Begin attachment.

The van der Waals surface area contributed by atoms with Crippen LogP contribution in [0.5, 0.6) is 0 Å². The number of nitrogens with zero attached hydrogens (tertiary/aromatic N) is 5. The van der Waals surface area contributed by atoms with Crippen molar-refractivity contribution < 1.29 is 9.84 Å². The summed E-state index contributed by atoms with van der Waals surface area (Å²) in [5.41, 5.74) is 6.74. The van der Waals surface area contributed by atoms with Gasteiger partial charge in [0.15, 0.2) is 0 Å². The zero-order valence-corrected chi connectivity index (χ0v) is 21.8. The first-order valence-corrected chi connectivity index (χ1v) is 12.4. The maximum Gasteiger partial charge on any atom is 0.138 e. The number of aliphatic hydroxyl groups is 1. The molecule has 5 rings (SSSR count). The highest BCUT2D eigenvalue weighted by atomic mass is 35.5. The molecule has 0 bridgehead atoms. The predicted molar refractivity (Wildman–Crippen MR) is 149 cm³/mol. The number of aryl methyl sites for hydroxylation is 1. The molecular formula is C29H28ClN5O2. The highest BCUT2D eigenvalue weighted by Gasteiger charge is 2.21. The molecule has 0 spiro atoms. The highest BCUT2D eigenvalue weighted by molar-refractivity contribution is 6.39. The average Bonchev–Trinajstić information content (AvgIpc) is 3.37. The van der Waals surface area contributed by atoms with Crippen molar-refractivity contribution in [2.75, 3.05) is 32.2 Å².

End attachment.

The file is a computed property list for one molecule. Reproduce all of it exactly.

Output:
The van der Waals surface area contributed by atoms with Crippen LogP contribution in [0.5, 0.6) is 0 Å². The number of nitrogens with zero attached hydrogens (tertiary/aromatic N) is 5. The van der Waals surface area contributed by atoms with Crippen molar-refractivity contribution < 1.29 is 9.84 Å². The summed E-state index contributed by atoms with van der Waals surface area (Å²) in [5.41, 5.74) is 6.74. The van der Waals surface area contributed by atoms with Gasteiger partial charge in [0.15, 0.2) is 0 Å². The zero-order valence-corrected chi connectivity index (χ0v) is 21.8. The first-order valence-corrected chi connectivity index (χ1v) is 12.4. The maximum Gasteiger partial charge on any atom is 0.138 e. The number of aliphatic hydroxyl groups is 1. The molecule has 5 rings (SSSR count). The highest BCUT2D eigenvalue weighted by atomic mass is 35.5. The molecule has 0 bridgehead atoms. The predicted molar refractivity (Wildman–Crippen MR) is 149 cm³/mol. The number of aryl methyl sites for hydroxylation is 1. The molecular formula is C29H28ClN5O2. The highest BCUT2D eigenvalue weighted by Gasteiger charge is 2.21. The molecule has 0 spiro atoms. The highest BCUT2D eigenvalue weighted by molar-refractivity contribution is 6.39. The average Bonchev–Trinajstić information content (AvgIpc) is 3.37. The van der Waals surface area contributed by atoms with Crippen molar-refractivity contribution in [2.75, 3.05) is 32.2 Å².